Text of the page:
Maybe in his next fight WEC Featherweight Champion Mike Brown will get to fight in front of, at least, a neutral crowd.
In the belly of the Sacramento, CA, beast, hometown boy Urijah Faber broke his right hand during the early portion of their highly-anticipated rematch and was unable to defend the champ's aggressiveness, helping Brown score a unanimous decision victory at Arco Arena Sunday night at WEC 41.
Brown kept the pressure on Faber throughout their 25-minute match with fists, takedowns, and guillotine attempts, limiting the former titleholder's offense to fending off Brown with vicious elbow strikes and occasional choke attempts himself.
Two judges scored it 49-46, while another had it 48-47.
Faber did come close to catching Brown in a weak moment with less than two minutes to go in the fifth round, securing a choke that Brown took a few extra seconds to sneak out of.
The quiet crowd sprang back to life, but soon went silent when Brown escaped and put the pressure back on Faber. Brown controlled the middle of the cage nearly the entire fight, leaving Faber to use his speed to attempt to make some sort of offensive impact.
For Brown, the next likely challenger is Jose Aldo—he won the eight-second flying knee victory over Cub Swanson earlier in the night—probably in late-September or October.
Faber's future will depend on how badly damaged his hand is, but the WEC has to be careful with who his next opponent is. Faber is still marketable, but needs a few big victories to justify making Brown/Faber III a reality.
In other action:
Josh Grispi def. Jens Pulver via submission (guillotine choke) at :33 of first round
Jens Pulver went in for the takedown and got caught in a guillotine for a very quick loss. Pulver waved his hand off as if to say he was done with fighting. Grispi was waiting for some post-victory acknowledgment and looked mortified at the realization of what he had just done. Pulver was eventually very complimentary post-fight.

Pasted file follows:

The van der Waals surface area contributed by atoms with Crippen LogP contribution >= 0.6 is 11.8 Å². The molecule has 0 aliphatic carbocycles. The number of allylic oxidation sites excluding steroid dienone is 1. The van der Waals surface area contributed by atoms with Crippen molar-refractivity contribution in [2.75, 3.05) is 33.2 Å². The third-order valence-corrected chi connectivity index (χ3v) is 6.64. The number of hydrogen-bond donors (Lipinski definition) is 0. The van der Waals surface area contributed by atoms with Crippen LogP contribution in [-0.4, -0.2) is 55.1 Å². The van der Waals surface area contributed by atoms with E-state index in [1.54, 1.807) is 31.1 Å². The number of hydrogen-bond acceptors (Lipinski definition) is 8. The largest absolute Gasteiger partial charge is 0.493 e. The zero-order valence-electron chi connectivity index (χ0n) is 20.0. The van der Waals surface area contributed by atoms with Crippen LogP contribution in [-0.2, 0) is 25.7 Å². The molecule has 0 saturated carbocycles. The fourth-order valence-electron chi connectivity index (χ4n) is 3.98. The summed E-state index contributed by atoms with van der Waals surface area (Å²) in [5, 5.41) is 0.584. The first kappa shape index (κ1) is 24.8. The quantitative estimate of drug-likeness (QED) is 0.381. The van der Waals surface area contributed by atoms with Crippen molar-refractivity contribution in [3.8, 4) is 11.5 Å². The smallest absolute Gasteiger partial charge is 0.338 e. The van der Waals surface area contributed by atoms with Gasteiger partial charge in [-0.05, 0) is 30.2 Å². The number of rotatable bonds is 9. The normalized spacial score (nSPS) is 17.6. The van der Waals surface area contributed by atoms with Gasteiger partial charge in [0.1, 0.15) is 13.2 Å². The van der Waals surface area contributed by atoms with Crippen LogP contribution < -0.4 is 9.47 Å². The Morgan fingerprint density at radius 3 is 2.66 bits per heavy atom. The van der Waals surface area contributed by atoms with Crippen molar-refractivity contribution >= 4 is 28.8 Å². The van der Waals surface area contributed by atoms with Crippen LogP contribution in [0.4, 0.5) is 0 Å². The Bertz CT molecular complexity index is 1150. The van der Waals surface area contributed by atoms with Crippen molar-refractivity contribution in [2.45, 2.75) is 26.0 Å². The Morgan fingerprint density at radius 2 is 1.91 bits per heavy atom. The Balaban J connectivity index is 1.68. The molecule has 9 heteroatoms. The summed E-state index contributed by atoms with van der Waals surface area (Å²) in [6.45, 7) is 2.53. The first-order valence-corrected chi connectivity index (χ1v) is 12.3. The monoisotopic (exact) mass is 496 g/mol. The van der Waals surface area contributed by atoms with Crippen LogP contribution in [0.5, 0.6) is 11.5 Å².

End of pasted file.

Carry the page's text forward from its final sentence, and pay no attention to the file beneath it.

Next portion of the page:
Grispi has a pretty thick Mass accent—the kind people mock and usually very badly. Post-fight, Pulver said that he started his career in Sacramento and that, likely, that's where it would end.
As the crowd was just going nuts for this, the WEC post-fight interviewer just kept talking and talking about how Pulver essentially shouldn't quit, nearly ruining the moment. Where was the director saying, "Shut up!"? The moment was Pulver accepting praise from the sold-out Arco Arena, not from a WEC lacky kissing his butt.
Donald Cerrone def. James Krause by submission (RNC) at 4:38 of the 1st round
Cerrone looked great in dominating most of the action, nearly submitting Krause several times. He was also smart in avoiding kneeing Krause in the dome as his 'four points' were on the mat.
The end came when Cerrone caught Krause with a left hook and straight right, grounding him and shortly flattening him out with punches to sink in the rear-naked choke for the win.
Lightweight Champion Jamie Varner was in attendance, a man Cerrone wants a rematch with desperately after what happened last time they fought. Apparently, the two have been sniping at each other in interviews, so perhaps this will be booked for the fall as well. That would be a great co-main event with Brown vs. Aldo.